If you’re building a mobile app that you plan to sell, you’re probably thinking about what price to charge. That means you’re trying to decide what one-time payment you’ll ask people for in exchange for using your app, which is what just about everybody who sells an app does. However, new research suggests that you should, instead, be thinking about a different payment scheme altogether, like pay-per-use, and, no matter how you structure the pricing, you should offer a free trial first.
In a newly published paper titled “How to sell an app: pay-per-play or buy-it-now?” researchers from Microsoft, the University of Washington and the University of Wisconsin-Madison argue that traditional app pricing, which charges a one-time fee to users in exchange for unlimited use of an app (which they call a Buy-It-Now, or BIN, price) is based on a traditional economic assumption that users know the value of a given product to themselves before they buy it. If the price is less than or equal to that value, the consumer will buy it.
The authors argue, though, that, in reality, consumers often don’t know the value of an app until they use it. Plus, that value can change with each use. For example, you may not know if or how much you like a song until you hear it, and the more you hear it, the more you may like it. Or, you may like a game for a while and then get sick of it. This introduces uncertainty, which can also affect what people are willing to pay for a product.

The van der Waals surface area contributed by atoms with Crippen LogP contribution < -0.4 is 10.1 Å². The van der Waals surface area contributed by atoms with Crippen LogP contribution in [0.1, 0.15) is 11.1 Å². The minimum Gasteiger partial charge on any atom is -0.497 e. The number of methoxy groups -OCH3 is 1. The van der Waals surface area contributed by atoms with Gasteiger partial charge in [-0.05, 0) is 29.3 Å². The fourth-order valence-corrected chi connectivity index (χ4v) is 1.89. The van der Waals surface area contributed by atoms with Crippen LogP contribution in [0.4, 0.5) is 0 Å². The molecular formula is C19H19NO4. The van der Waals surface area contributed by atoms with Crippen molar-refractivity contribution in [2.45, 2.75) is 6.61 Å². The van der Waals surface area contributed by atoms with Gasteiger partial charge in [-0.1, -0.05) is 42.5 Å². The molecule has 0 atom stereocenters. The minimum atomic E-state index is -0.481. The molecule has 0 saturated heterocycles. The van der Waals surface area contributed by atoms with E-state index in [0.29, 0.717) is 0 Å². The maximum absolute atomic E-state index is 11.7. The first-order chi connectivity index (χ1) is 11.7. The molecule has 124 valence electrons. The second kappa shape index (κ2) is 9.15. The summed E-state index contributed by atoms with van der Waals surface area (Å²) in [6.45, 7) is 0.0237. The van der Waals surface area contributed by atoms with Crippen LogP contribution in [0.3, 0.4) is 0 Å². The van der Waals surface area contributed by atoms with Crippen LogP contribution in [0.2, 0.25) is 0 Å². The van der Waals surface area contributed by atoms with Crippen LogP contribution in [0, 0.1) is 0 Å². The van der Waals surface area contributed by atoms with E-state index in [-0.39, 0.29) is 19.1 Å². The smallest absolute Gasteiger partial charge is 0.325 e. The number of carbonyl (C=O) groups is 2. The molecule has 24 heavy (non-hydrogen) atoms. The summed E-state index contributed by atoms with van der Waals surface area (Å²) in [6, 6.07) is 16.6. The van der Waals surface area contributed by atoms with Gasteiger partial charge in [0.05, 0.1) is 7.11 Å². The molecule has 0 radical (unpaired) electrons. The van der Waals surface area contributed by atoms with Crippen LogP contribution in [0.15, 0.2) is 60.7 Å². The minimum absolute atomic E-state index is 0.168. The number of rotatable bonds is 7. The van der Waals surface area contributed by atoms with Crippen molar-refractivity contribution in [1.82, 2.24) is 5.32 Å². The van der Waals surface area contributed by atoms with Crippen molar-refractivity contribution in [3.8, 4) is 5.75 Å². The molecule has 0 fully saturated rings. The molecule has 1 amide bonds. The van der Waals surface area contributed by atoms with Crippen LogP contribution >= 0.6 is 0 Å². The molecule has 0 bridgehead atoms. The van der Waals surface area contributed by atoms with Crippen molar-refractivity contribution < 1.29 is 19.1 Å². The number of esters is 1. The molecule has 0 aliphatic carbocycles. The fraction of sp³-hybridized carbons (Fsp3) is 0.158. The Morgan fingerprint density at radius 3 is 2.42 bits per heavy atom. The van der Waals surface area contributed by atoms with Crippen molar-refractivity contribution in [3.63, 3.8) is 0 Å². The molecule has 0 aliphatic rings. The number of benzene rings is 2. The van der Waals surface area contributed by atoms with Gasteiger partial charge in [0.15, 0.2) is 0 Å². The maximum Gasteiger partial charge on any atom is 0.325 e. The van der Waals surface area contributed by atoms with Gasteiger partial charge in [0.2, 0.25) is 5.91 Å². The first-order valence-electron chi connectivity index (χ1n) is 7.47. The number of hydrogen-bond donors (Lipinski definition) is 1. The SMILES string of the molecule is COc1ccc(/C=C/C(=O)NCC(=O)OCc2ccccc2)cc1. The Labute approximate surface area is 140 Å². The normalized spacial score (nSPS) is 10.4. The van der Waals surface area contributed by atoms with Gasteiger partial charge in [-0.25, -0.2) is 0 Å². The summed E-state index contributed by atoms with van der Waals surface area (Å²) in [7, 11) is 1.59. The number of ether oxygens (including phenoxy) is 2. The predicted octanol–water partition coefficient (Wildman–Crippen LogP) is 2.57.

The BIN model doesn’t properly account for this type of behavior and the authors theorize that alternative pricing models, such as ones which charge consumers on a per-use basis (Pay-Per-Play, or PPP, as they call it) and/or one which allows for a free trial before buying might make everyone, both consumers and producers, happier.
To test their theory, the authors constructed mathematical models to compare traditional BIN pricing versus alternative PPP app pricing schemes. Without attempting to explain the math and statistical theories behind it all, I’ll share what I read as the two key take-aways from their findings:
Pay-Per-Play pricing can make everyone happier
The researchers demonstrate that, in theory, there’s a fixed Pay-Per-Play price that can generate more revenue for the producers and greater utility for the consumers than they would get under the usual BIN scheme. This is because the PPP approach allows for price discrimination, meaning producers can effectively charge different prices to different consumers, depending on how much they value the product. In short, PPP will get some people to buy who wouldn’t under BIN and others to pay more than they would have, because they value the app so much. The net effect is everyone does better.
“In other words, the PPP scheme grows the total pie and hence gets a bigger share of the pie.”
Free trials are always worth it
Offering a free trial for an app, that is, a fixed number of times consumers can try it for free, can lead to more revenue for the producer, the authors show. They demonstrate that, even for a BIN model, offering a free trial first allows for even better (“near-perfect”) price discrimination. If people don’t really know how much value they’ll get from something, letting them try it first may encourage more people, ultimately, to buy. That means producers will (nearly) capture the maximum amount of profit. A free trial combined with PPP, they find, is the best approach of all.
Of course, this is all just theoretical, based on numerous assumptions; it’s not an empirical study. There’s also a lot left undetermined, like, how would you figure out the optimal PPP price? Still, their arguments are persuasive and, as they point out, the technologies already exist to support such alternative PPP pricing schemes for apps, so they seem be worth considering if you’re an app maker. At the very least, you might want to think about offering a free trial first.